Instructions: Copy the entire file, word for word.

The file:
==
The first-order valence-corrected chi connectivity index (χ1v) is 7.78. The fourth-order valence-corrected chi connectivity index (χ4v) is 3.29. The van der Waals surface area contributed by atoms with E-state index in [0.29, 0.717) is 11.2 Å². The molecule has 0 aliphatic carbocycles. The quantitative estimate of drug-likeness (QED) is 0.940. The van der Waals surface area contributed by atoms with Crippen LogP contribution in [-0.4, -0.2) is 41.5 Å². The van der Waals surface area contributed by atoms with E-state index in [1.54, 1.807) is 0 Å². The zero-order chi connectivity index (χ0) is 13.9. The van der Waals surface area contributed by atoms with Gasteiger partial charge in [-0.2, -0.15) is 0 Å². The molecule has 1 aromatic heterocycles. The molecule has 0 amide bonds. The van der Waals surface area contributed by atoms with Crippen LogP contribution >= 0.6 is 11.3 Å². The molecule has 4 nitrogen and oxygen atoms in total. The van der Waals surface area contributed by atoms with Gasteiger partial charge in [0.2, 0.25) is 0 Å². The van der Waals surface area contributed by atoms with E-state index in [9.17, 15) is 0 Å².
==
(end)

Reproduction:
The first-order valence-corrected chi connectivity index (χ1v) is 7.78. The fourth-order valence-corrected chi connectivity index (χ4v) is 3.29. The van der Waals surface area contributed by atoms with E-state index in [0.29, 0.717) is 11.2 Å². The molecule has 0 aliphatic carbocycles. The quantitative estimate of drug-likeness (QED) is 0.940. The van der Waals surface area contributed by atoms with Crippen LogP contribution in [-0.4, -0.2) is 41.5 Å². The van der Waals surface area contributed by atoms with E-state index in [1.54, 1.807) is 0 Å². The zero-order chi connectivity index (χ0) is 13.9. The van der Waals surface area contributed by atoms with Gasteiger partial charge in [-0.2, -0.15) is 0 Å². The molecule has 1 aromatic heterocycles. The molecule has 0 amide bonds. The van der Waals surface area contributed by atoms with Crippen LogP contribution >= 0.6 is 11.3 Å². The molecule has 4 nitrogen and oxygen atoms in total. The van der Waals surface area contributed by atoms with Gasteiger partial charge in [0.2, 0.25) is 0 Å². The van der Waals surface area contributed by atoms with E-state index in [9.17, 15) is 0 Å².